MONKEYIN’ AROUND: Gorillaz, the animated pop “supergroup” helmed by Blur front man Damon Albarn and cartoonist Jamie Hewlett, is back for another round. With a new album most of the way finished, the band/project is set to re-launch its “Kong Studios” Web site tomorrow (Dec. 8).
The multimedia site — a maze of navigable corridors and rooms that make up the band’s fictitious living space, recording studio and headquarters — will also be the host of a talent contest. A press release quotes guitarist Noodle as launching a competition to find a new “member” of the band:
“The dark is rising! There is danger!! Disease walks our corridors!! We need fresh talents. Gorillaz are looking for new collaborators,” says the release. “In an effort to find a solution, I, Noodle am to launch the World’s First Global Internet Talent Contest to be held within the walls of Kong Studios at Gorillaz.com.
“We are looking for true artists. Special kids! Musicians, child rappers, animators, inventors, writers, painters, comics, Mexican magicians, maverick plumbers, graffiti visionaries, imaginary Jedis or electric chefs … People of vision!”
Contributors are urged to tune in after the site relaunch and submit any “audition” materials to the contest.
ECLECTIC ARCHIVES: Tastemaking radio show “Morning Sounds Eclectic,” hosted by Nic Harcourt on Los Angeles station KCRW, is streamed weekdays from 9 a.m. to noon PT from the station’s Web site, which also hosts an extensive archive of other shows.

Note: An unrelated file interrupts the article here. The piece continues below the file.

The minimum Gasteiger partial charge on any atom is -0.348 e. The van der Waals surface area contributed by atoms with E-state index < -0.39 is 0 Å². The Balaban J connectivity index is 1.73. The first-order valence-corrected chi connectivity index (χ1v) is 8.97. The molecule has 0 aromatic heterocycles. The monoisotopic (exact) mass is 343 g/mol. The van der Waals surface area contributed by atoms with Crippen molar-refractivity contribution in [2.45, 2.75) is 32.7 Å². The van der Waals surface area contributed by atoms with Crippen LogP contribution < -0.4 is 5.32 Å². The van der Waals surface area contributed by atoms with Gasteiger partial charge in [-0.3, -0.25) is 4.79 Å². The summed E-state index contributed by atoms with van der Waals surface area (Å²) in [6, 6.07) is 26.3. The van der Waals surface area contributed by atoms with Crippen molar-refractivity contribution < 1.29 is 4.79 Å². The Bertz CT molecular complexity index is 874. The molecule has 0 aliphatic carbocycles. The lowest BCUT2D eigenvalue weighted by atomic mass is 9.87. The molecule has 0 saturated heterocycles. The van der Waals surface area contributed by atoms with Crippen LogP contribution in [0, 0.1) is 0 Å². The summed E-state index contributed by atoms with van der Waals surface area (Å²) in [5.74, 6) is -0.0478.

But there’s another site fans of Harcourt’s picks (especially those with less time on their hands) should visit — soundseclectic.com. It’s the home page of “Sounds Eclectic,” a weekly public radio program compiling the best-of each week’s “Morning Becomes Eclectic” shows.
The two-hour distillation show is syndicated to public radio stations across the United States, and it’s also archived in Real Audio form at the site.
DEAR ‘POD: Apple’s iPod portable music player has unquestionably been the music world’s success story of 2004. The iconic new-age walkman has reached such a level of cultural immersion that cottage industries are beginning to sprout up around it.
Hungrypod is a service started by Manhattan-based Catherine Keane that will “rip” a customer’s CD collection into digital files and stuff them into an iPod or other digital music player for a fee.
The company also offers to recommend additional music based on a customer’s tastes and help download tracks to round out the digital collection.